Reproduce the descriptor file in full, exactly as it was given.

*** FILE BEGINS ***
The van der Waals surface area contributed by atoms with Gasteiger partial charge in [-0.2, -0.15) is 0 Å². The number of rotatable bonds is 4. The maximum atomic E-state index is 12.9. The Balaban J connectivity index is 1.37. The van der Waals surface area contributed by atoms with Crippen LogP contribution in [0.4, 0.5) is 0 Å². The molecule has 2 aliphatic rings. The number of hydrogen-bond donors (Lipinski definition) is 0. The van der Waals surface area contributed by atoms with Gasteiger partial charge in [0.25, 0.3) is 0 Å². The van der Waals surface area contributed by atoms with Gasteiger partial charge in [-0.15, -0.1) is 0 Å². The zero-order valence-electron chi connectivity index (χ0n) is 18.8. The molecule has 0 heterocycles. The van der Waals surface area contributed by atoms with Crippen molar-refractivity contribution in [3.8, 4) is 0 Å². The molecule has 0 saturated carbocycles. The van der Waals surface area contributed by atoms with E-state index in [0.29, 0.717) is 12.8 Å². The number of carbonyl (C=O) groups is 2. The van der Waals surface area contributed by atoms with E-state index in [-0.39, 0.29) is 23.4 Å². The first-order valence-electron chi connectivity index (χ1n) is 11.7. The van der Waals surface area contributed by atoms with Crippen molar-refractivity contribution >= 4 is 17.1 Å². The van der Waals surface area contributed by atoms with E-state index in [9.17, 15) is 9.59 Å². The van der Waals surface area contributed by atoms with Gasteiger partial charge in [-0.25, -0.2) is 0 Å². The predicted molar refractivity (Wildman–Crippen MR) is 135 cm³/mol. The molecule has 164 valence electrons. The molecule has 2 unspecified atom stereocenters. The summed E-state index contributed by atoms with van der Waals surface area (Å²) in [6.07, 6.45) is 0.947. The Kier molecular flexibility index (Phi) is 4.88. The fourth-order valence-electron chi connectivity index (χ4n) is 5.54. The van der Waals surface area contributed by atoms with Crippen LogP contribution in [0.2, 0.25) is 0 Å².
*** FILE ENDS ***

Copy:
The van der Waals surface area contributed by atoms with Gasteiger partial charge in [-0.2, -0.15) is 0 Å². The number of rotatable bonds is 4. The maximum atomic E-state index is 12.9. The Balaban J connectivity index is 1.37. The van der Waals surface area contributed by atoms with Crippen LogP contribution in [0.4, 0.5) is 0 Å². The molecule has 2 aliphatic rings. The number of hydrogen-bond donors (Lipinski definition) is 0. The van der Waals surface area contributed by atoms with Gasteiger partial charge in [0.25, 0.3) is 0 Å². The van der Waals surface area contributed by atoms with Gasteiger partial charge in [-0.15, -0.1) is 0 Å². The zero-order valence-electron chi connectivity index (χ0n) is 18.8. The molecule has 0 heterocycles. The van der Waals surface area contributed by atoms with Crippen molar-refractivity contribution in [3.8, 4) is 0 Å². The molecule has 0 saturated carbocycles. The van der Waals surface area contributed by atoms with E-state index in [0.29, 0.717) is 12.8 Å². The number of carbonyl (C=O) groups is 2. The van der Waals surface area contributed by atoms with E-state index in [-0.39, 0.29) is 23.4 Å². The first-order valence-electron chi connectivity index (χ1n) is 11.7. The van der Waals surface area contributed by atoms with Crippen molar-refractivity contribution >= 4 is 17.1 Å². The van der Waals surface area contributed by atoms with E-state index in [9.17, 15) is 9.59 Å². The van der Waals surface area contributed by atoms with Gasteiger partial charge in [-0.25, -0.2) is 0 Å². The predicted molar refractivity (Wildman–Crippen MR) is 135 cm³/mol. The molecule has 164 valence electrons. The molecule has 2 unspecified atom stereocenters. The summed E-state index contributed by atoms with van der Waals surface area (Å²) in [6.07, 6.45) is 0.947. The Kier molecular flexibility index (Phi) is 4.88. The fourth-order valence-electron chi connectivity index (χ4n) is 5.54. The van der Waals surface area contributed by atoms with Crippen LogP contribution in [0.2, 0.25) is 0 Å².